Wall Street could learn a thing or two from Detroit about getting the business back on the road. Both needed government aid in 2008. But it is the automakers that have restructured and become decently profitable in straitened times. Motown's chiefs can more easily justify big paydays, too.
Uncle Sam attached more strings to bailing out General Motors and Chrysler than it did to the likes of Bank of America and Citigroup. The two Motown manufacturers had to slash dealerships and brands and cut factory worker pay to the same levels as foreign rivals. Ford took similar measures, too.
Banks also restructured by shedding assets and businesses, but not as much. And as the fifth anniversary of the bailouts approaches, most of the bulge bracket U.S. investment banks are only eking out single-digit returns on equity. That's well below the rule-of-thumb cost of capital of 10 per cent.
Detroit, meanwhile, is cranking out cash. General Motors' pre-tax margin in North America is a healthy 8 per cent or more while Ford routinely bests 10 per cent – a level once reserved for the best luxury carmakers.
So what can the Motor City teach Wall Street? First, that it pays to make swift strategic decisions on product lines. Only Swiss bank UBS has taken the real bold step of shutting down whole swaths of fixed-income trading. And that was hardly a decision taken quickly.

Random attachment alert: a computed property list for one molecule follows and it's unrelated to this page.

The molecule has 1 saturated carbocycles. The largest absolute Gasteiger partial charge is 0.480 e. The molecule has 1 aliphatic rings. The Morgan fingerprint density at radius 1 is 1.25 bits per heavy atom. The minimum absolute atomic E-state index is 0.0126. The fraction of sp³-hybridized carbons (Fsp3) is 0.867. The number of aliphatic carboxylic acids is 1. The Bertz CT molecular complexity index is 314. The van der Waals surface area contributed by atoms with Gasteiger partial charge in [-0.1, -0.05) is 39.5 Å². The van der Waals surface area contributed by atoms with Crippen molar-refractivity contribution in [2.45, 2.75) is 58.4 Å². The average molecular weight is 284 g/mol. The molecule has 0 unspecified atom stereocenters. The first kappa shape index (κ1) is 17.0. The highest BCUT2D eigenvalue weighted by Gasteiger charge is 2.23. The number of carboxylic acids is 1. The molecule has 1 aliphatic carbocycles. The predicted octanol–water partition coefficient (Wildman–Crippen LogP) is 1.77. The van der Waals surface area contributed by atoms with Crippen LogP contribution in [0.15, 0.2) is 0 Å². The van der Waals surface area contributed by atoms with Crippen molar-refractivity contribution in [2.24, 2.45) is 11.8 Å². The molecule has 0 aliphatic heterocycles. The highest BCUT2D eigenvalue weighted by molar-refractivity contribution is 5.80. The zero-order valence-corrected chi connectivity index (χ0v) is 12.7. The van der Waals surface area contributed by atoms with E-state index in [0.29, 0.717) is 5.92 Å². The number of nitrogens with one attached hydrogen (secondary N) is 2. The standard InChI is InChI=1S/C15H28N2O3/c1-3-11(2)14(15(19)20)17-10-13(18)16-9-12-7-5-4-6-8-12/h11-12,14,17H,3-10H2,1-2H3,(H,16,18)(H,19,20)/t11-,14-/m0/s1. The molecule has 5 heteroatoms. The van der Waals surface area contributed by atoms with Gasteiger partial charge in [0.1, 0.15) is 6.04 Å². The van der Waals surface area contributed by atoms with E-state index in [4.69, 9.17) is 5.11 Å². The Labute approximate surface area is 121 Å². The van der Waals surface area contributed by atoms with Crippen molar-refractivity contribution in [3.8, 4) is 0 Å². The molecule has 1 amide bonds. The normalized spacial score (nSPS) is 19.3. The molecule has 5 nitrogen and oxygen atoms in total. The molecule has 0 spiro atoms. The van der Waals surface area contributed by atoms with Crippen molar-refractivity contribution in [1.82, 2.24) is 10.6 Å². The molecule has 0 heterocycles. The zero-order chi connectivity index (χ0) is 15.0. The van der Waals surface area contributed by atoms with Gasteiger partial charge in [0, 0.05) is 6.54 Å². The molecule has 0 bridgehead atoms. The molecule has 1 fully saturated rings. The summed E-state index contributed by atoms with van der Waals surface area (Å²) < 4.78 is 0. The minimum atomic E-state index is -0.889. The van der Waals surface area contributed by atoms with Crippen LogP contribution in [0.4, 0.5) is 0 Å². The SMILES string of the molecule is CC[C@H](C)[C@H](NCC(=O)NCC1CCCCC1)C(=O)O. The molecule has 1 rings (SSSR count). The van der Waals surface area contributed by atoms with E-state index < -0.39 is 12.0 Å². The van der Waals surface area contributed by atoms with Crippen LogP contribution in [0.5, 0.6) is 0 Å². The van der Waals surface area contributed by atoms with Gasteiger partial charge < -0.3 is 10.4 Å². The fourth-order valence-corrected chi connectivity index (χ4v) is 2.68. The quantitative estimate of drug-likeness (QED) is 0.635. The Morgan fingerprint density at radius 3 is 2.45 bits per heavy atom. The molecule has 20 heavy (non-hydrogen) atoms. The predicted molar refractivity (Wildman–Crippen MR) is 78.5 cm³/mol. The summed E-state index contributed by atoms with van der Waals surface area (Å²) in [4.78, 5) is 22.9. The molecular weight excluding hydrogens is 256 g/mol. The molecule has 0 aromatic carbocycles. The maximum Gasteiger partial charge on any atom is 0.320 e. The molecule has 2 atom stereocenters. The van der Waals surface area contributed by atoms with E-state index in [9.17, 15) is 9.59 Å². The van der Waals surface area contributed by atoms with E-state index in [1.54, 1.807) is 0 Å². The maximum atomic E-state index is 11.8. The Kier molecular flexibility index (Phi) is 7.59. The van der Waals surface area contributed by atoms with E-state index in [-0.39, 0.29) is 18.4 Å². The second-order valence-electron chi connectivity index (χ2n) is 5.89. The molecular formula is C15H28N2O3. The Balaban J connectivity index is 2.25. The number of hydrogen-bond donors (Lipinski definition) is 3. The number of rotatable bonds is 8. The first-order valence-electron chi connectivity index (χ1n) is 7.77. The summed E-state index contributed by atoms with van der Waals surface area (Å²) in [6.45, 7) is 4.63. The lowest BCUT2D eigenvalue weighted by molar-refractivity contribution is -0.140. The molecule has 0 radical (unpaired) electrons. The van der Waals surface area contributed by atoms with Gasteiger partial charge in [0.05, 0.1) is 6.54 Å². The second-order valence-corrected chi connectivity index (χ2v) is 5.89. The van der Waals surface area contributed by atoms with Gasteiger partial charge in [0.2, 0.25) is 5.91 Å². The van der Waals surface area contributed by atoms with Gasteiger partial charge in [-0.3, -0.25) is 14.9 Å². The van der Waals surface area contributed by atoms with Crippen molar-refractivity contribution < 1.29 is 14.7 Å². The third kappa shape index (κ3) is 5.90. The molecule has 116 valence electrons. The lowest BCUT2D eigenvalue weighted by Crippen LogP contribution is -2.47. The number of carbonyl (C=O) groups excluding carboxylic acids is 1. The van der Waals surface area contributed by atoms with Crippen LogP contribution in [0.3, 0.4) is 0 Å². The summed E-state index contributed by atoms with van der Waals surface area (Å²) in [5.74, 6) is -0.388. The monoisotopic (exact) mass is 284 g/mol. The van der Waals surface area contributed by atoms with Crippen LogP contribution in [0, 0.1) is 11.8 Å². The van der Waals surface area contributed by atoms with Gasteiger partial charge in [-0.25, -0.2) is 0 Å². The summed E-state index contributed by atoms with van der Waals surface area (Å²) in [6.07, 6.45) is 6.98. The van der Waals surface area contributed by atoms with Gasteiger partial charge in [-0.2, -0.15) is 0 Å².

Second, banks have to learn that compensation needs to fit the environment. Investment bank bonuses are lower than before the crisis on an absolute basis, but still hover around 40 per cent of revenue. Reducing that would give an immediate boost to ROE. Goldman Sachs' would jump from 8.8 per cent to 12.3 per cent for the first nine months of the year if pay fell by a quarter, to about one-third of revenue.
Putting shareholders first has its own rewards, too. Ford Chief Executive Alan Mulally and Executive Chairman Bill Ford took home $43.5-million between them last year, or 0.55 per cent of net income. Applying the same metric would double pay to $24-million for Goldman's Lloyd Blankfein. JPMorgan's Jamie Dimon, meanwhile, would net around $100-million, almost five times his 2011 reward.
It's unlikely a bank will be able to hand over that much again for a long time. But it illustrates that despite the challenges they still face, especially on Europe, Detroit's Big Three have responded to the challenge much better than Wall Street.